The Best Vegetables to Plant in a Fall Garden: Harvesting Abundance as the Seasons Change

As summer’s warmth begins to wane and the days grow shorter, the avid gardener’s journey continues with the promise of a fall harvest. The fall garden offers a unique opportunity to extend the growing season and savor a bountiful array of fresh vegetables. Cooler temperatures and increased moisture create an ideal environment for a selection of vegetables that thrive during this transitional period.

As fall rolls in I am planning my fall garden to make the most of the upcoming months for feeding my family on a budget. Even though the weather will soon turn cold there is no reason we can not provide more food for our families from our gardens.

Here are the best vegetables for your fall garden

Leafy Greens

Fall is a fantastic time to plant an array of nutrient-packed leafy greens. Lettuce varieties like butterhead and romaine thrive in cooler temperatures, producing crisp and flavorful leaves that are perfect for salads.

Spinach, with its tender leaves, is another favorite that can withstand light frosts, ensuring a steady supply of greens for autumn meals.

Nutrient-dense kale boasts hardy leaves that become even sweeter after a touch of frost.

Swiss chard‘s colorful stems and vibrant leaves provide a beautiful addition to both the garden and the dinner table, offering a hearty and vitamin-rich option.

Arugula and mustard greens add a peppery kick to dishes and establish themselves swiftly in the cooler fall weather.

Root Vegetables

Fall’s cool, moist soil provides an ideal environment for root vegetables to flourish for a second harvest.

Carrots, with their sweet and crunchy roots, develop exceptionally well when sown in the autumn, resulting in a harvest of vibrant orange veggies that will add flavor to your favorite meals. We like to plant them and then mulch well keeping them in the ground until we need them in the winter for fresh veggies all year round.

Beets, in shades of red and gold, thrive during fall, offering earthy and versatile roots that can be roasted, pickled, or enjoyed fresh.

Radishes grow quickly in the brisk temperatures, delivering zesty flavor and a satisfying crunch.

Turnips, often underappreciated, deserve a spot in the fall garden with their subtly sweet roots and nutrient-rich greens that can both be enjoyed. We use the roots for the family and the greens for the animals feed. Try some mashed turnips or use in your slow cooker pot roast in place of potatoes.

Get another crop of potatoes. If you have the time to work you can get another crop of potatoes out of you garden. Plant in the late summer giving at least 90 days until the first expected frost.

Brassicas (Cruciferous Vegetables)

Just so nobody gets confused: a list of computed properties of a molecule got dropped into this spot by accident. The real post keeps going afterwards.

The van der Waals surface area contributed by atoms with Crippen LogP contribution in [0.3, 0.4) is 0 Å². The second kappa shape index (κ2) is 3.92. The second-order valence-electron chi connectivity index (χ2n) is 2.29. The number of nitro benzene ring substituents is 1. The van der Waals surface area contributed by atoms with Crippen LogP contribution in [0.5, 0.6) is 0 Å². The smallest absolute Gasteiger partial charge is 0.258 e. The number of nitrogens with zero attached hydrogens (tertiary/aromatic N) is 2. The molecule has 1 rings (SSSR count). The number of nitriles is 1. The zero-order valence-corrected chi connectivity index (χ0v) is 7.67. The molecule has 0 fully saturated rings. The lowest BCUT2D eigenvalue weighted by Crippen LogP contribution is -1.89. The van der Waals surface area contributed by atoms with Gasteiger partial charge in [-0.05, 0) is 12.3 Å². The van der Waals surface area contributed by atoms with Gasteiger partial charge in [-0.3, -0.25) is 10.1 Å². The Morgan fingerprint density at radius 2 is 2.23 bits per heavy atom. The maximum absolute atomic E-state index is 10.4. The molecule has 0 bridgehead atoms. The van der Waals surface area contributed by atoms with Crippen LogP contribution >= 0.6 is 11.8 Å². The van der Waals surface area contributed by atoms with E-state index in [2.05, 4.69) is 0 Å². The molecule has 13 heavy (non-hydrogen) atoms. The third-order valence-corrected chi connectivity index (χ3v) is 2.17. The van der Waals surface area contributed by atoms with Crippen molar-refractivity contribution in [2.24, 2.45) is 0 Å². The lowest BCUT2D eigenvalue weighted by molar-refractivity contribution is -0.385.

Fall planting opens the door to a range of hearty cruciferous vegetables that benefit from the cooling temperatures.

Broccoli, with its tightly packed florets, develops a deep and robust flavor as it matures in the crisp autumn air. This is one of our favorite fall vegetables because we can use it fresh off the plants to make a warm broccoli cheddar soup.

Cauliflower, another member of the brassica family, forms its distinctive curds when temperatures are cooler, resulting in a milder taste that’s perfect for various culinary creations.

Cabbage, available in different varieties, offers crunchy and versatile leaves that can be used in salads, coleslaws, or cooked dishes.

Brussels sprouts, adored for their mini-cabbage-like appearance, thrive in cooler weather, developing a sweeter taste as the season progresses.

Alliums (Onion Family)

Fall planting sets the stage for the growth of alliums that establish roots before winter and produce robust bulbs come spring.

Onions, whether planted from sets or transplants, form the foundation of many dishes with their layers of pungent flavor.

Garlic, when planted in the fall, allows its cloves to overwinter and yield full bulbs the following year, lending its aromatic richness to countless recipes.


Fall presents a great opportunity to plant peas that flourish in the cooler climate. Snap peas and snow peas, both part of the legume family, produce edible pods that are crisp and sweet. These pea varieties climb gracefully and develop tender pods that are a delightful addition to stir-fries, salads, or enjoyed straight from the vine.

Green beans are quick growing and can be planted in the early fall for a late fall harvest. Leave at least 80 days before the first expected harvest date.

Remember your fall garden is a great opportunity to grow food for your family to help put food away for the winter and lower your food costs. Your fall garden can be much more fun to care for as the summer temperatures cool and working in the garden is more comfortable. If you have garden beds you will not be using in the fall consider planting a cover crop.

Simple At Home - Making Life Simple Again

Leave a Reply

This site uses Akismet to reduce spam. Learn how your comment data is processed.